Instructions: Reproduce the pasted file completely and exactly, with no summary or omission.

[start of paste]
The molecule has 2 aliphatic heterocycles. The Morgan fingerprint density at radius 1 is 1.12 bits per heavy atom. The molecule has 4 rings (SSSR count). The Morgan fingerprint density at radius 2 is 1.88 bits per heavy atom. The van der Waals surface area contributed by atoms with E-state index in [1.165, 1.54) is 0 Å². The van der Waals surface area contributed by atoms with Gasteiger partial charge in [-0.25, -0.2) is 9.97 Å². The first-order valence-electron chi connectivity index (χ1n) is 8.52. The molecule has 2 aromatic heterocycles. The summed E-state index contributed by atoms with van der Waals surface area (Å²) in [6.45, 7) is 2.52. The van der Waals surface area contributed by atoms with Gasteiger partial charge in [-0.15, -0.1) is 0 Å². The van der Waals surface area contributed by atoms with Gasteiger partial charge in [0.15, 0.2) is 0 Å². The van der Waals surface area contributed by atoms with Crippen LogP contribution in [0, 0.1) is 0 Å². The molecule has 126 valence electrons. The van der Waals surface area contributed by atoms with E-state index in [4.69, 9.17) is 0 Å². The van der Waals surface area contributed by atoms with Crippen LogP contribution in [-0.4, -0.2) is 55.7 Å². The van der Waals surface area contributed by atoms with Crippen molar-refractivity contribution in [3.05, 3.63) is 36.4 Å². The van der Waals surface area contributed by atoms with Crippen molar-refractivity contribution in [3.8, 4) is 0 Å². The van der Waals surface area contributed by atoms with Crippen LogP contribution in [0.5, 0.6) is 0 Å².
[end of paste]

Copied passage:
The molecule has 2 aliphatic heterocycles. The Morgan fingerprint density at radius 1 is 1.12 bits per heavy atom. The molecule has 4 rings (SSSR count). The Morgan fingerprint density at radius 2 is 1.88 bits per heavy atom. The van der Waals surface area contributed by atoms with E-state index in [1.165, 1.54) is 0 Å². The van der Waals surface area contributed by atoms with Gasteiger partial charge in [-0.25, -0.2) is 9.97 Å². The first-order valence-electron chi connectivity index (χ1n) is 8.52. The molecule has 2 aromatic heterocycles. The summed E-state index contributed by atoms with van der Waals surface area (Å²) in [6.45, 7) is 2.52. The van der Waals surface area contributed by atoms with Gasteiger partial charge in [-0.15, -0.1) is 0 Å². The van der Waals surface area contributed by atoms with Gasteiger partial charge in [0.15, 0.2) is 0 Å². The van der Waals surface area contributed by atoms with Crippen LogP contribution in [0, 0.1) is 0 Å². The molecule has 126 valence electrons. The van der Waals surface area contributed by atoms with E-state index in [4.69, 9.17) is 0 Å². The van der Waals surface area contributed by atoms with Crippen LogP contribution in [-0.4, -0.2) is 55.7 Å². The van der Waals surface area contributed by atoms with Crippen molar-refractivity contribution in [3.05, 3.63) is 36.4 Å². The van der Waals surface area contributed by atoms with Crippen molar-refractivity contribution in [3.8, 4) is 0 Å². The van der Waals surface area contributed by atoms with Crippen LogP contribution in [0.5, 0.6) is 0 Å².